I have a friend who, despite years of explanation from me, still insists he can find no logical reason to avoid supermarket fuel. He says he has scoured the net and Honest John’s website and failed to find an explanation. He does run a petrol car, which I believe is less critical.
I have run diesels for around 30 years and have never touched a drop of supermarket fuel. A neighbour ran a Toyota diesel and his injectors went. The first question from Toyota was what fuel have you been using? Cost him £1,000 for a set of 4. Please will you publically shut my friend up once and for all.
TW, Nelson, Lancs
I seem to have to keep repeating this. Super petrol or diesel has higher RON or higher cetane that provides more torque at low rpm allowing the driver or the automatic transmission to change up earlier and thus save a bit of fuel. As well as that, it contains lubricity enhancers and detergents that keep the fuel system cleaner, so valves and injectors don’t coke up or gunge up so quickly and it also helps to keep EGRs and DPFs clear. So tell your mate how clever it is to save a few pence on a litre of fuel, then have to fork out £1,000 for a new set of injectors, or £500 to get his engine Terracleaned, or £1,000 for a new EGR or £1,000 for a new DPF.
I own and drive a 2015 Skoda Fabia 1.2TSI, bought new. Almost from new, I have complained about a rumbling that seems to come from the near side front. There is no rumbling on fine grade road surfaces, but it is very noticeable on repaired road surfaces. It is not from the tyre noise on road surfaces, which of course varies. When the nearside wheels are on a smooth surface and the offside wheels are on a repaired road surface I can hear the shock absorbers “thunk-thunk” as I would expect, but no rumble. The roads in the area where I live (Under Rother Council) have many repairs and rough surfaces,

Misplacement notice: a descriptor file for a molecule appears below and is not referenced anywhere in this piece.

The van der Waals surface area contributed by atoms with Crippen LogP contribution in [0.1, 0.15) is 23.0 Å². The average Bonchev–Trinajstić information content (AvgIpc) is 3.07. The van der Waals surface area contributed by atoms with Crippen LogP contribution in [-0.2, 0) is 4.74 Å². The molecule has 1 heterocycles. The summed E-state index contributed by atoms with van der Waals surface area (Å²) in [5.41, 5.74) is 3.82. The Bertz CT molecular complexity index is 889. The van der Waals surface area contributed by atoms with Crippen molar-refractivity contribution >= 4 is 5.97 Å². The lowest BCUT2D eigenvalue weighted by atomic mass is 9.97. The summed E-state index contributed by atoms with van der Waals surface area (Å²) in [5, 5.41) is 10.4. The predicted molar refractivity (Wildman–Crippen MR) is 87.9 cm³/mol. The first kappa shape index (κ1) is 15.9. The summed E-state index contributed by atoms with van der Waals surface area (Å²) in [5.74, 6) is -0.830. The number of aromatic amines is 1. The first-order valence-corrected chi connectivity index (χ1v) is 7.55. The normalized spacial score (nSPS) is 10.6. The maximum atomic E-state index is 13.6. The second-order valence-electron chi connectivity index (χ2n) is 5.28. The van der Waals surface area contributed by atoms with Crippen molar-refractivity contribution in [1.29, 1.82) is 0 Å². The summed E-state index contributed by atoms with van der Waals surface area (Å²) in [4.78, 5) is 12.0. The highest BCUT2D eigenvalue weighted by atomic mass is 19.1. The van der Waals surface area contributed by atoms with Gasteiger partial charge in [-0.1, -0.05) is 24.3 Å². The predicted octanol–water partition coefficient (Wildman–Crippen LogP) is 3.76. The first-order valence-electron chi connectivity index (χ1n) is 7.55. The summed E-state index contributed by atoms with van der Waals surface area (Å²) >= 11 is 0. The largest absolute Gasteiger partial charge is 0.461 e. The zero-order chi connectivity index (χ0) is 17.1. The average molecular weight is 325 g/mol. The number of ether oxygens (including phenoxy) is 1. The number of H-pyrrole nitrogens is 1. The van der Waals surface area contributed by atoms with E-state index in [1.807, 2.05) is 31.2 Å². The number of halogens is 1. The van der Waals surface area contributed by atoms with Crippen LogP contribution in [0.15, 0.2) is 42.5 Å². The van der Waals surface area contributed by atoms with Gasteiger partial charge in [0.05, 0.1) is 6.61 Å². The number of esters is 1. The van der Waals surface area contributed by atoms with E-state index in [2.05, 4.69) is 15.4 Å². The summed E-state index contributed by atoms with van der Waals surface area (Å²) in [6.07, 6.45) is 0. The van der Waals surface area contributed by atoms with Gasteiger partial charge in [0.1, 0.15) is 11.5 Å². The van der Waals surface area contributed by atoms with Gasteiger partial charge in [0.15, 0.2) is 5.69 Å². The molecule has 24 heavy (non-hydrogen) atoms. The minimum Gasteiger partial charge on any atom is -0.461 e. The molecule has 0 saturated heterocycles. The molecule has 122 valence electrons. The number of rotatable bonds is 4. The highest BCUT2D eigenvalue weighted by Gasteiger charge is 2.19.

the roads around the Skoda dealership (under a different Council), are pristine. They cannot find any fault. There is no leakage from the front shock absorbers. The warranty expires early in 2018. Have you any suggestions regarding the cause of the rumbling?
GA, via email
It’s unlikely to be a wheel bearing, but you can check by jacking the car up and feeling for any movement in/out on the hub. So it must be the tyre. If they are multi-directional tyres, try swapping the front n/s with the o/s rear. If they are directional tyres, swap front to back same side.
Two weeks after parking in a Weymouth car park I received a parking charge from Parking Eye for £100. Fortunately, the parking ticket was still in the door pocket of my car so I sent it as evidence of payment for my stay at the car park. After two further weeks, another letter came from Parking Eye rejecting my evidence. I appealed to POPLA, sending another copy of the ticket as evidence. A further two weeks on, I received an email from POPLA also rejecting my evidence. They stated that whilst the time, place and payment were correct, the full registration of my car had not been input into the machine. The ticket clearly shows the first four digits of my registration. I replied, stating that I was in agreement that I had parked on that date and time and input my registration into the machine. Why only the first four digits were printed was perhaps that the machine was not functioning correctly. This was again rejected and I have since contacted Parking Eye twice but they say the decision of POPLA is final and I have to pay the £100 parking penalty or they will start court proceedings. I have a valid parking ticket for the time and date; the only issue being that only the first four digits are printed on it. Any advice would be welcome, even if your advice is to pay the charge. I have checked the Weymouth Council website and noted there were over 200 complaints in August against Parking Eye issuing parking penalties unfairly. They state that after trying to contact Parking Eye they had failed to gat any comments or communication from them.